Ethiopian Electric Power gets new boss
The Board of Directors of Ethiopian Electric Power has appointed Ashebir Balcha, executive officer, power generation construction, as chief executive officer replacing Abraham Belay (PhD) who became Minister of Innovation and Technology.
Ashebir Balcha has been serving Ethiopian Electric Power since 2004 at various capacities. Ashebir, 39, a mechanical engineer by profession started his carrier with the former Ethiopian Electric Power Corporation (EEPCo), at Gembi-Mendi-Assosa power transmission construction project. He also served as chief mechanical engineer at the Tekeze Hydo Power project.
Between 2012-2019, Ashebir served as project manager of the Geba hydor power project. Since October 2019 he was executive officer of power generation construction. Ashebir studied mechanical engineering at the ArbaMinch University and MBA at Greenwich University.
In related news Ethiopian Electric Power held a farewell party for the former CEO Abraham Belay (PhD). Abraham successfully led the reform program at the Ethiopian Electric Power since August 2018. Abraham is known for taking bold actions to turn around the debt ridden Ethiopian Electric Power.
Abraham is acclaimed for resolving the complicated problem of Great Ethiopian Renaissance Dam (GERD) and bringing the dam construction back to track. He also solved the deadlock the Genale Dawa hydor power project faced in connection with compensation payments to local residents. He also solved the financial constraint that Koisha hydro power project and the Aisha wind farm project.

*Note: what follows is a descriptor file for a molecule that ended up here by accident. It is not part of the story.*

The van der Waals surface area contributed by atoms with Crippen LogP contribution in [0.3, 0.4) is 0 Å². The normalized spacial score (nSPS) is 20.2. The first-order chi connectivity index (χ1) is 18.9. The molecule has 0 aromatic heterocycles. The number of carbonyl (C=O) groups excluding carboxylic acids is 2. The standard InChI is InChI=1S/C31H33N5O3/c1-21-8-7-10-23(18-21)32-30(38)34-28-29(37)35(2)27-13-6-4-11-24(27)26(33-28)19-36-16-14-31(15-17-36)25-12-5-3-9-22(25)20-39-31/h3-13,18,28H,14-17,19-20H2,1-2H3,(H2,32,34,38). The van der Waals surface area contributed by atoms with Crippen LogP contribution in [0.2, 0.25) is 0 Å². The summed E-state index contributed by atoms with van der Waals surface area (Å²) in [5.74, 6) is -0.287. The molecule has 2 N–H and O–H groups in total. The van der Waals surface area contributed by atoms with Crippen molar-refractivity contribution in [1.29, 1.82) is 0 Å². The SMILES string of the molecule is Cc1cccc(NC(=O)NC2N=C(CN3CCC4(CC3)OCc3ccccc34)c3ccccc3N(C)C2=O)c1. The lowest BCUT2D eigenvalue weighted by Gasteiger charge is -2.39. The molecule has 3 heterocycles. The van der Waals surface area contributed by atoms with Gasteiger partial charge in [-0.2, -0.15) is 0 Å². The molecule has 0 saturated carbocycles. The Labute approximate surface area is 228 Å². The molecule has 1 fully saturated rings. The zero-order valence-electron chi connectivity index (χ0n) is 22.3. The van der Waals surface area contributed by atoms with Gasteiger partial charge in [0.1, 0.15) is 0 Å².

Girma Birru, former board chairman of Ethiopian Electric, handed over a plaque for Abraham. Abraham is now the board chairman of Ethiopian Electric.
Despite Ethiopia’s huge energy potential, the country is still experiencing energy shortages as it struggles to serve a population of over 100 million and meet growing electricity demand which is forecast to grow by approximately 30 percent per year. Ethiopia’s Growth and Transformation Plan (GTP) outlines a 15-year plan with three 5-year phases to transform Ethiopia from a developing country to a middle income country by 2025.
Under GTP I (2010-2015), the goal was to increase the installed generation capacity from 2,000 MW to 10,000 MW primarily through hydro power projects. With some of those projects still under construction, the country currently has approximately 4,500 MW of installed generation capacity. Under GTP II (2015-2020) the goal is to increase installed generation capacity by an additional 5,000 MW by 2022.